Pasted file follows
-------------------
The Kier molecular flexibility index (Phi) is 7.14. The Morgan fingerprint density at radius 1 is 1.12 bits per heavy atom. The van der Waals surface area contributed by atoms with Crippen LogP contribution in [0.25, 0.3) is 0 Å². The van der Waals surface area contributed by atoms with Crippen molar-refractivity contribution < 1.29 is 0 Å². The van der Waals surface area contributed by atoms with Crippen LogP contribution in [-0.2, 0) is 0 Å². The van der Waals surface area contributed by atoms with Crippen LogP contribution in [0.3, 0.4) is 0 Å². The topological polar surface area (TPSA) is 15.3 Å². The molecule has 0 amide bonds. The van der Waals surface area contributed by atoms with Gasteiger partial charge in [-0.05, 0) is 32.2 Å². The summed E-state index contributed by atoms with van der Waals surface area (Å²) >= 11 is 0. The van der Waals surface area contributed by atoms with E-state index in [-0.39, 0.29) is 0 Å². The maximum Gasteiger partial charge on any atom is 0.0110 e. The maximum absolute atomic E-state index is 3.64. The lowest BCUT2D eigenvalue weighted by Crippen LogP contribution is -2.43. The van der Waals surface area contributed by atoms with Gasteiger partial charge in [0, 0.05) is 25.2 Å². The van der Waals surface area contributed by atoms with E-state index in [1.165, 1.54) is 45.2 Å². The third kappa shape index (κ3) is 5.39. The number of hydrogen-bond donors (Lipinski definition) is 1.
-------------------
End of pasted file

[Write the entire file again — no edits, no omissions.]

The Kier molecular flexibility index (Phi) is 7.14. The Morgan fingerprint density at radius 1 is 1.12 bits per heavy atom. The van der Waals surface area contributed by atoms with Crippen LogP contribution in [0.25, 0.3) is 0 Å². The van der Waals surface area contributed by atoms with Crippen molar-refractivity contribution < 1.29 is 0 Å². The van der Waals surface area contributed by atoms with Crippen LogP contribution in [-0.2, 0) is 0 Å². The van der Waals surface area contributed by atoms with Crippen LogP contribution in [0.3, 0.4) is 0 Å². The topological polar surface area (TPSA) is 15.3 Å². The molecule has 0 amide bonds. The van der Waals surface area contributed by atoms with Gasteiger partial charge in [-0.05, 0) is 32.2 Å². The summed E-state index contributed by atoms with van der Waals surface area (Å²) >= 11 is 0. The van der Waals surface area contributed by atoms with E-state index in [-0.39, 0.29) is 0 Å². The maximum Gasteiger partial charge on any atom is 0.0110 e. The maximum absolute atomic E-state index is 3.64. The lowest BCUT2D eigenvalue weighted by Crippen LogP contribution is -2.43. The van der Waals surface area contributed by atoms with Gasteiger partial charge in [0, 0.05) is 25.2 Å². The van der Waals surface area contributed by atoms with E-state index in [1.165, 1.54) is 45.2 Å². The third kappa shape index (κ3) is 5.39. The number of hydrogen-bond donors (Lipinski definition) is 1.